Uncovering the secret past of the world’s ice sheets is Assistant Professor of Earth, Environment, and Physics Doug Kowalewski’s passion. As a climatologist, Kowalewski conducts fieldwork in the Dry Valleys of Antarctica, an ice-free region the size of Rhode Island. As he looks for evidence of ice behavior over millions of years, his eye is on the future. He combines historical advances and retreats of ice with current global warming data to predict the effect on the planet. He will present a lecture about his research during the 7th annual Sustainability Fair and Food Day on October 22-23. Here, he answers our questions about why this matters to everyone.
Why is studying the Antarctica ice sheets important?
This research is vital for understanding the precise climate conditions necessary for an ice-covered Antarctica and how quickly the ice sheets retreated as a result of past climate warming. Ultimately, our aim is to predict the future stability of these ice sheets as temperatures rise due to an increase in greenhouse gases. The key to understanding the future is to understand the past. Studies show that the West Antarctic ice sheet may be extremely sensitive to small changes in ocean temperatures and might have rapidly diminished one million years ago during a warm event in the earth’s past. That event is analogous to the ongoing warming trend due to human activities causing a rise in emissions of greenhouse gases. As a result, we could see ice sheets melting quicker than we originally thought.
How are students involved in your research?
Although we hear a lot about carbon dioxide, Brittnee Bleau has studied the influence of another greenhouse gas, methane, on Antarctica sea ice and Eric Moir’s senior thesis focused on Antarctica ice sheet melting at low elevation due to climate change. Austin Canty will be heading to Antarctica with me during winter break. We will continue to sample the ice, collect meteorological data, and map the past extent of the ice sheets to understand past behavior. For students, traveling to Antarctica is a chance for them to walk where few other humans have ever been before, become immersed in science while camped in freezing conditions for a month, and contribute to our understanding of the continent. It is an absolute blast!
What are the consequences of the ice melting and when could it happen?
I think that by the end of our students’ lives, they will see less ice at the poles. I think sea levels will rise in increments as ice surges into the ocean. One decade we might see a significant rise in sea level and then it might stay the same until the next surge of ice breaks into the oceans. Once this process starts, it is very difficult to reverse. It is similar to the loss of sea ice at the North Pole. As the ocean absorbs sunrays, the ocean warms up, and sea ice melts, leaving more of the ocean exposed to be heated by the sun, which causes additional sea ice to melt. Antarctica ice sheet melt will spin out of control. Once the melting starts, we can’t stop it. Ultimately, maps and coastlines will have to be redrawn.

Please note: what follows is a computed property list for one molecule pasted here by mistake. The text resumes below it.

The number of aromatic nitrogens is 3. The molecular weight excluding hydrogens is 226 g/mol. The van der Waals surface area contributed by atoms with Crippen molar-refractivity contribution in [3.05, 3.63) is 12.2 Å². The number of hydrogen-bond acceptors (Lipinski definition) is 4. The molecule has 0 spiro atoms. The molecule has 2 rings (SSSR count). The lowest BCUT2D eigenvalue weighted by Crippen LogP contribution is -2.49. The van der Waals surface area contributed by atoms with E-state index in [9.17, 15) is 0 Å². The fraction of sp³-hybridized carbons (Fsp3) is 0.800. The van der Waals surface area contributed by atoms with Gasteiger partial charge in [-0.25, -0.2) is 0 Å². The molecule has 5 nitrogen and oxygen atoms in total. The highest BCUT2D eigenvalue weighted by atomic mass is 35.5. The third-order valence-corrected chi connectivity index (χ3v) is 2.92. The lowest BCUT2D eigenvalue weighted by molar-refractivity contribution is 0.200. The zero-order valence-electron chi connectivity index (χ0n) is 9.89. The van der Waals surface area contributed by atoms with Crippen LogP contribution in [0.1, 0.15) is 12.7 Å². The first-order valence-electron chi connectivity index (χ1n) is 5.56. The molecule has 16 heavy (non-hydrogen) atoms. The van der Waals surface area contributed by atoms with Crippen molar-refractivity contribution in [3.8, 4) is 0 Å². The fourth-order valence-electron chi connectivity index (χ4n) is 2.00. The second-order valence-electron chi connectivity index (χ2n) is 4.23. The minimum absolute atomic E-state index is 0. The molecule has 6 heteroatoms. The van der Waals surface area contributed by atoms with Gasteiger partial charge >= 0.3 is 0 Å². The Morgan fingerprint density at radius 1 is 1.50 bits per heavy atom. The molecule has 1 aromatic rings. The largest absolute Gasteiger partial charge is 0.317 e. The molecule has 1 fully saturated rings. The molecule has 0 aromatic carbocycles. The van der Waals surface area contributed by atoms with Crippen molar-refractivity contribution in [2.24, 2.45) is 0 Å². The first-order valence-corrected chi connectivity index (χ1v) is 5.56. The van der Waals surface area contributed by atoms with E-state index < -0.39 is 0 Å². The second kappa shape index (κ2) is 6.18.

How could your research lead to the world reducing greenhouse gas emissions so that this melting does not occur?
Right now, it’s like we’re driving at night without headlights. We don’t know what our carbon dioxide (CO2) thresholds should be to prevent catastrophic ice sheet melt and sea level rise. We do know that CO2 levels have risen dramatically since the Industrial Revolution—from 280 to 400 parts per million, primarily from burning of fossil fuels. Since there was a time when West Antarctica was not covered in ice, we are studying environmental conditions and CO2 levels during those periods and synthesizing those data with climate models to pinpoint what carbon dioxide levels will result in catastrophic ice sheet collapse. We hope to provide a CO2 target that policymakers, the public, and the world can shoot for.
Is there enough evidence that we should start reducing emissions now?
Absolutely. We may be getting to the point of no return if we don’t start reducing our emissions. Soon we will be at the stage of people migrating from coastal communities; we have already begun engineering solutions to sea level rise and developing disaster mitigation plans for coastal cities.
Are you hopeful for the future?
I am extremely hopeful. This may be the greatest problem our students face in their lifetime, but the entire world is tackling this problem and changing their energy use habits. We just have to change faster. Students often think one person can’t make a difference, but in fact, our students are leading the change on campus. If students convince WSU to divest from fossil fuels, then I think that would make us the second public university in the U.S. to make this change. I think eventually all institutions of higher education will follow this trend and to think that our students may be leading this global change. What a powerful experience this would be for our students!
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